Setting up NGINX

assuming NGINX is installed or built from scratch already


It is usually assumed that everybody wants HTTPS, right? This is untrue esp. if your website is read-only or providing content without any authentication scheme. You can have a strong SSL setup if you like, while still allowing plain HTTP at the same time. For those out there who are stuck in the past, and sometimes don’t even have SSL support on their ante- diluvian systems, why not serve anything that’s already public without crypto?

Of course HSTS comes in da game and any modern browser might forget about HTTP. However it is NOT a problem to serve HSTS while talking HTTP, as it does not make any difference to e.g. Lynx which did NOT implement HSTS as of Jan 2021.


Setup your HTTP/HTTPS daemon

cd /var/www/html/
rm -f index.html 50x.html

grep --color=always aes /proc/cpuinfo
grep --color=always avx /proc/cpuinfo

openssl dhparam 2048 > /etc/nginx/dhparm.pem
# -rand /dev/urandom
cat /etc/nginx/dhparm.pem

vi mime.types

    text/plain                              bash;
    text/plain                              ksh;
    text/plain                              sh;
    text/plain                              log;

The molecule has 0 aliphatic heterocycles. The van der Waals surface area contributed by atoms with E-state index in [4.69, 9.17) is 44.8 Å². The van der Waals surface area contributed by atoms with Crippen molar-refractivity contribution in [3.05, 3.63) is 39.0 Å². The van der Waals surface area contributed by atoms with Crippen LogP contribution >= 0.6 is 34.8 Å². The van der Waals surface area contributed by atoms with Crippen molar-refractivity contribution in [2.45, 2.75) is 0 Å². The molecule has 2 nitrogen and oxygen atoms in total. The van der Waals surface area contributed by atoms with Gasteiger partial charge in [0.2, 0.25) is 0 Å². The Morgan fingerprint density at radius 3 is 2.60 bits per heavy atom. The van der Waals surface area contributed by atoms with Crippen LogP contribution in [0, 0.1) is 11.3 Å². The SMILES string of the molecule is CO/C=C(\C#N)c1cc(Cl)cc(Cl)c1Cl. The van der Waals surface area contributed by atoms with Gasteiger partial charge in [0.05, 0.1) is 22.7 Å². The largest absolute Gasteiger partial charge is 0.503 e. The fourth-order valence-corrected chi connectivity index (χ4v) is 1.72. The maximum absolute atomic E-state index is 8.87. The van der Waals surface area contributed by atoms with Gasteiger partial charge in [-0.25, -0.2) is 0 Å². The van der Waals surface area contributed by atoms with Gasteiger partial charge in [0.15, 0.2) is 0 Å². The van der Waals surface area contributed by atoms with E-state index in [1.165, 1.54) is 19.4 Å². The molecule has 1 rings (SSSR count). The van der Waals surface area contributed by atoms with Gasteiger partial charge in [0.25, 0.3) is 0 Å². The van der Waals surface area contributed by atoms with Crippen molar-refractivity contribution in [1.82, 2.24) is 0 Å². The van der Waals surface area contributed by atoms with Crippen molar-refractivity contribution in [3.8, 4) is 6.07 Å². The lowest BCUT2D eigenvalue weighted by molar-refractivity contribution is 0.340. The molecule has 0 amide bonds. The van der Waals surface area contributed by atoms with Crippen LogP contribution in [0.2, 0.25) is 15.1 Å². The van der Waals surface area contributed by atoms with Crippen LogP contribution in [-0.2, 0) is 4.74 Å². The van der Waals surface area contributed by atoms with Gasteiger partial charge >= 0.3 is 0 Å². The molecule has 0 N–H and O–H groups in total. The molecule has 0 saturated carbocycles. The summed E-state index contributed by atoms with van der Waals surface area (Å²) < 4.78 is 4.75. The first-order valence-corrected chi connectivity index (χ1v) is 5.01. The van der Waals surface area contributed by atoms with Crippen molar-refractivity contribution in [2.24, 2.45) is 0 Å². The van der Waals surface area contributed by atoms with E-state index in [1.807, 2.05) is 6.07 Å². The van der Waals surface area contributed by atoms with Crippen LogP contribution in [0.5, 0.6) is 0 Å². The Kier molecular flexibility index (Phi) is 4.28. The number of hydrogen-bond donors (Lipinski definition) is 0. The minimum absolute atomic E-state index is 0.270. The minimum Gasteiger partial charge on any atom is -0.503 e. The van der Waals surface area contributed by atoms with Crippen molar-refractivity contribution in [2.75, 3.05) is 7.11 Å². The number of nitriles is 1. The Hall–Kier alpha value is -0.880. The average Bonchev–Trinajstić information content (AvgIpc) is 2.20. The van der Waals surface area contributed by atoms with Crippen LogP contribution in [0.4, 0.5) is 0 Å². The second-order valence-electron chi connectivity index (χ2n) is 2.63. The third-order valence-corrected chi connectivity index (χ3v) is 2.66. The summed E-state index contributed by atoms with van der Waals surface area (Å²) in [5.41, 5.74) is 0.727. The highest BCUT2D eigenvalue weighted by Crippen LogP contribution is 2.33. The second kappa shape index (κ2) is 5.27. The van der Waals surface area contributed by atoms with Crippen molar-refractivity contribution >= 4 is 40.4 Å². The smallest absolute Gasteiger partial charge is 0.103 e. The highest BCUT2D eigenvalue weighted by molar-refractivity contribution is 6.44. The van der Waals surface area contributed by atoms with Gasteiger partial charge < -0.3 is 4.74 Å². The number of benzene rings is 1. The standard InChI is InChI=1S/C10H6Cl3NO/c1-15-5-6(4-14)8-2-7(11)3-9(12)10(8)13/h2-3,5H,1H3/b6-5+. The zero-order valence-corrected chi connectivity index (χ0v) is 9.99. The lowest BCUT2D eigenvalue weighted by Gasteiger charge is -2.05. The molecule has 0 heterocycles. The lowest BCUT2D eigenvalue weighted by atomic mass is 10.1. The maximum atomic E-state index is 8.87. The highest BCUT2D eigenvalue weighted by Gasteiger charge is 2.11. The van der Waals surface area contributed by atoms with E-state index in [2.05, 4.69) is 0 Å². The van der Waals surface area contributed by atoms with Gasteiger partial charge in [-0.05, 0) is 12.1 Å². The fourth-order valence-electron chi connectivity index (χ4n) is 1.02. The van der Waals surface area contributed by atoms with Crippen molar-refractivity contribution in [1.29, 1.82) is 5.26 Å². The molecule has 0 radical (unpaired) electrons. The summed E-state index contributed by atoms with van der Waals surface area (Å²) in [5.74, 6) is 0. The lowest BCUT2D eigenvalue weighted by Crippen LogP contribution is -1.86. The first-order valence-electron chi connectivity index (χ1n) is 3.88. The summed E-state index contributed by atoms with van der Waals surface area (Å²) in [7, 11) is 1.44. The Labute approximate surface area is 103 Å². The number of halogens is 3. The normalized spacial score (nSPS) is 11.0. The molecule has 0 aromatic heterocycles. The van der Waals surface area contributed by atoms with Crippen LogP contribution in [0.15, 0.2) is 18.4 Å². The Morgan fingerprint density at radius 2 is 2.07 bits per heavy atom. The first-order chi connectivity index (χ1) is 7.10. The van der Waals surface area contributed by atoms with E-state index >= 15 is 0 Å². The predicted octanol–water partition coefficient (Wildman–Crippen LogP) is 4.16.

text/plain                              out;
    text/plain                              md;
    text/plain                              tex;
    application/gzip                        gz;
    application/gzip                        tgz;

mv -i /etc/nginx/nginx.conf /etc/nginx/nginx.conf.dist
grep -vE '^[[:space:]]*(#|$)' /etc/nginx/nginx.conf.dist > /etc/nginx/nginx.conf.clean
grep -vE '^[[:space:]]*(#|$)' /etc/nginx/nginx.conf.dist > /etc/nginx/nginx.conf
vi /etc/nginx/nginx.conf

user www www;
worker_processes auto;

events {
        worker_connections 1024;

http {
        include mime.types;
    default_type text/html;
    #default_type application/octet-stream;
        sendfile on;
        keepalive_timeout 65;
    server_tokens off;

    # adding default_server here
        # http2 pops-up a download window on FF
    # curl: (1) Received HTTP/0.9 when not allowed
        server {
                listen 80 default_server;
                listen [::]:80 default_server;
                server_name _;

                location / {
                        return 301;

            # deal with http-01 challenges (no http2 there)
        location ^~ /.well-known/acme-challenge/ {
            default_type "text/plain";
            # trailing slash matters
            alias /var/www/dehydrated/;

        #ssi on;
        #autoindex on;
        #autoindex_exact_size off;
        location = /robots.txt          { access_log off; log_not_found off; }